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Pulmonary puzzle
All that wheezes is not asthma: the value of curves
  1. Leigh M Seccombe1,2,
  2. Liam Polley1,
  3. Peter G Rogers1,
  4. Alvin J Ing1,2
  1. 1Department of Thoracic Medicine, Concord Repatriation General Hospital, Sydney, New South Wales, Australia
  2. 2Australian School of Advanced Medicine, Macquarie University, Sydney, New South Wales, Australia
  1. Correspondence to Ms Leigh M Seccombe, Department of Thoracic Medicine, Level 7 West, Concord Repatriation General Hospital, Hospital Rd., Concord, Sydney, NSW 2139, Australia; leigh.seccombe{at}

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Clinical presentation

A 64-year-old woman, never smoker, with a history of fully treated tuberculosis at 20 years of age attended our department for lung function testing. She had recently experienced several episodes of intermittent breathlessness and wheeze presumed to be due to asthma and was referred to a respiratory physician following an emergency department visit during one of these episodes. She did not have any recent weight loss, night sweats, purulent sputum or haemoptysis. Her dyspnoea and wheeze (inspiratory and expiratory) had been refractory to inhaled corticosteroids and both short and long acting β2 agonists.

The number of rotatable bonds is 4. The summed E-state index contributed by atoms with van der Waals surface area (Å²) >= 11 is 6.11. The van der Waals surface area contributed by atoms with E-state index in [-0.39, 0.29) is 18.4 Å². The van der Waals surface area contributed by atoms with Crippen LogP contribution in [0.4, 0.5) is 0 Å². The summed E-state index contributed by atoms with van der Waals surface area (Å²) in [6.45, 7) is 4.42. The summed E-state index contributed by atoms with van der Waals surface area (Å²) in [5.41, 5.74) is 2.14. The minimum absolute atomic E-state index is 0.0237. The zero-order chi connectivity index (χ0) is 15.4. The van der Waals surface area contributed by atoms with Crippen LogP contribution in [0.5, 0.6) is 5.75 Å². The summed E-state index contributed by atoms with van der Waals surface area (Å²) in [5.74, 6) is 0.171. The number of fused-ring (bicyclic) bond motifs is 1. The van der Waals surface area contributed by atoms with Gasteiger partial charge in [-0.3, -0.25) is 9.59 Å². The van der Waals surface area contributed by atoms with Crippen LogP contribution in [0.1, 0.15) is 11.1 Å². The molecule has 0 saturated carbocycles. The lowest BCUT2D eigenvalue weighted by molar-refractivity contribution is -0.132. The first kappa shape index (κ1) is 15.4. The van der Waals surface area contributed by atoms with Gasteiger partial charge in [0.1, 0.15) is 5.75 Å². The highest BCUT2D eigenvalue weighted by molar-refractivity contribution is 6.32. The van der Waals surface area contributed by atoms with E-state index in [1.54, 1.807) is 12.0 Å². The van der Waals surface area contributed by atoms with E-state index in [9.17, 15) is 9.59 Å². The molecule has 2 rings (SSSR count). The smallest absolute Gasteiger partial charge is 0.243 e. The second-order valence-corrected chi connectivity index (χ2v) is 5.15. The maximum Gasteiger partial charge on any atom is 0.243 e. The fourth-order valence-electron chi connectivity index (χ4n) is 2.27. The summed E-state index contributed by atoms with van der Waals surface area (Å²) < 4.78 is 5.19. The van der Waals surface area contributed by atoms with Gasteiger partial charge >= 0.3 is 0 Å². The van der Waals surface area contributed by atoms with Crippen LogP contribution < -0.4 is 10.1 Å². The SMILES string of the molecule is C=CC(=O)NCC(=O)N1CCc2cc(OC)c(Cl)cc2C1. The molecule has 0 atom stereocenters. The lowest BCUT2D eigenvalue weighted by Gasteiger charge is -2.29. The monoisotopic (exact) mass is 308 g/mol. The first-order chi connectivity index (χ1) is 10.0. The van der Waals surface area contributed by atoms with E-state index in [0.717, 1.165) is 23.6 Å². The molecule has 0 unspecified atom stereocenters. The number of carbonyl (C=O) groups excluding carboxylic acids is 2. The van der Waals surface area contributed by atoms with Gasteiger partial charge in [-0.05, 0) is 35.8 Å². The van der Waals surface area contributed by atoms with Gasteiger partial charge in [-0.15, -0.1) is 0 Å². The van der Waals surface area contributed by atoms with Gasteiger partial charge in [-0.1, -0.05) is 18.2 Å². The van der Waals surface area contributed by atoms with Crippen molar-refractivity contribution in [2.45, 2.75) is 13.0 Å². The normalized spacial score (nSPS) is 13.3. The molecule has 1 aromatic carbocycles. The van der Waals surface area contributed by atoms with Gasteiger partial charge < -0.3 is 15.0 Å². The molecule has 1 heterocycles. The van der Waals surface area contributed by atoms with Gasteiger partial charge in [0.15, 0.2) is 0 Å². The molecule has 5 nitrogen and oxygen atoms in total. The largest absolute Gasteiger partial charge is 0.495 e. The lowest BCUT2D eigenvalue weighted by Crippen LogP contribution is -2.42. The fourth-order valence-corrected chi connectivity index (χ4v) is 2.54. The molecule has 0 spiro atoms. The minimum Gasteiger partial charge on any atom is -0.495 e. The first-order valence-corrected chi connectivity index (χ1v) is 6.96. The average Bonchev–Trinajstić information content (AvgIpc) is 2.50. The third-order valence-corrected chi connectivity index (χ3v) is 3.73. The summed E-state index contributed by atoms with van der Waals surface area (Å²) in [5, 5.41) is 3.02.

Lung function using American …

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